Wednesday, June 29, 2011

The All Important Budget Season Ready To Commence

By July 1, the County Assessor must report all real and personal property gross assessed values to the County Auditor.  This starts the budget season.  As Tom Carnegie used to say, "and, they're off" !

The Indiana Department of Local Government Finance (DLGF) publishes budget handbooks for the various governmental units.  I have pulled down some of the budget calendar dates to include in this blog entry, but you may want to look at a single unit's budget process as laid out by the DLGF.  I have to also mention, the DLGF is exceedingly helpful when you have a question. 

Setting a budget and setting tax rates are required to be open, public processes in Indiana.  Although some taxing units (in particular the School Districts) in Marion County, try to be as obtuse as possible, and some Superintendents even withhold information from elected Boards, the law requires that the public have access to the information and the ability to weigh in on the budget and the tax rates.

The public has, in my humble opinion, an obligation as well - to at least peek at some of the information and make sure that things haven't gotten wildly out of hand.  Not all of the information is easily digested.  Not all of the information is readily available.  But some is, and some is.  In particular, there is ample information that must be disclosed in the newspapers during the budget season that is worth having a lot of people look at.

Here are some of the important dates that relate to the public's ability to participate in the public process.  When the City-County Council is mentioned below, the date is what they have already specified.  When that body is not mentioned, it is the general deadline for action set by the DLGF.

August 15 - City-County Council meeting with Mayor Ballard's introduction of the budget.  The budget will be broken into segments and sent to the various Council committees for consideration and debate.  The committees open up for public comment after each piece is introduced.

September 2 - deadline - the first notice of a public hearing on the budget must be published in a local paper.  This must be at least 10 days before the public hearing and it must state the place and time of the hearing, as well as an estimate of the tax levy (amount of money to be raised through taxes) and the tax rate (rate at which the taxes will apply to property values).  Fair warning - these numbers are usually inflated at this point in time.  The taxing unit cannot exceed the tax rate that it publishes, but it is still working out all of the numbers and still getting solid numbers from the DLGF on expected tax revenues for all manner of taxes that are paid - wheel tax, income tax, cigarette tax, and on and on and on.  So, to protect themselves, the taxing units post higher than expected tax rates.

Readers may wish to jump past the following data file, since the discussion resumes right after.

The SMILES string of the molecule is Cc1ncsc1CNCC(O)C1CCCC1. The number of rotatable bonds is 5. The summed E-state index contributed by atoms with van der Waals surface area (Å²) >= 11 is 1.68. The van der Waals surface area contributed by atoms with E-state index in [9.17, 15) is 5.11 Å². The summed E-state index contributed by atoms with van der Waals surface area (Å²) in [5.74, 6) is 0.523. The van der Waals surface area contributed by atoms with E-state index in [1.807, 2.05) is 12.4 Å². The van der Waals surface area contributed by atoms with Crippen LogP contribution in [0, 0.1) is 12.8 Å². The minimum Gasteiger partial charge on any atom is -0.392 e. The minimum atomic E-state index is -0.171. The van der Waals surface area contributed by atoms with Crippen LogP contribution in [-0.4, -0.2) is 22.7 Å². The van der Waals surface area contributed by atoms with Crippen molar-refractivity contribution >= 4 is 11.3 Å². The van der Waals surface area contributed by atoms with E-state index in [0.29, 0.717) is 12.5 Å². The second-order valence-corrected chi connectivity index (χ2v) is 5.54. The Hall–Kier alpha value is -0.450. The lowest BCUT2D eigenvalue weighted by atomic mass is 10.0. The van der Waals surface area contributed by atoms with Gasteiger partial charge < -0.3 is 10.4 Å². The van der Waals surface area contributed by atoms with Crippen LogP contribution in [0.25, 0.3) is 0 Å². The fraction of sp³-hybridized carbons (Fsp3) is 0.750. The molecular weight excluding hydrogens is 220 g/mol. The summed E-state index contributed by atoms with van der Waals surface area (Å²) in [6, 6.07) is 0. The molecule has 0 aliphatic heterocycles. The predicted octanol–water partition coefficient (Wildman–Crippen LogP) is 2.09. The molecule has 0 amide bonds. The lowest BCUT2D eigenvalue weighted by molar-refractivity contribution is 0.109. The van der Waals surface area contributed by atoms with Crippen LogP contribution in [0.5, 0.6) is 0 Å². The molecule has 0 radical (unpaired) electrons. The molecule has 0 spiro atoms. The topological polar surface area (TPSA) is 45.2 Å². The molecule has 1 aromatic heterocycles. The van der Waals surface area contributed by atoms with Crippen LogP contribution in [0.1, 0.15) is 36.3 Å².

September 9 - deadline - the second notice of a public hearing on the budget must be published in a local paper.  This one must be at least 3 days before the public hearing.  It is identical to the first notice.

September 19 - City-County Council meeting that serves as the public hearing on the budget, tax levy, and tax rates.  The committees will continue to consider their segments of the budget, adopt any amendments and finally vote their segments out of committee.  It is not consistent whether public testimony will be taken during this set of committee meetings.  It is up to the Chair of each committee.

October 17 - City-County Council meeting to adopt the final budget and set property tax levy and property tax rate for 2012.

October 22 - deadline - last day for public hearing on the budget and tax rates.  This must be held at least 10 days prior to the meeting where the budget is adopted by the elected legislative body of the taxing unit (board or council).

October 29 - deadline - last day 10 or more taxpayers may object to the budget, tax levy, or tax rate of a city or town.  The objection must occur not more than 7 days after the public hearing.

November 1 - deadline - last day for all taxing units to adopt budgets, tax rates, and tax levies for 2012.

As I did last year, I will try to keep up with those public notices that I see in the Indy Star.  Should you notice one I have not mentioned, or see one in a smaller publication, please send me a note at  Budgets are dry and boring and not in the least bit sexy.  But, they are very important.   Besides setting the property tax rates for the coming year, they show exactly where each unit's priorities lay.  Politicians can say whatever they want.  The budget they create shows their priorities regardless of what their words say.  Those priorities should reflect the community's priorities.  But, unless the community pays attention and people show up and speak up, the budget may very well not reflect what is in the best interest of the people.

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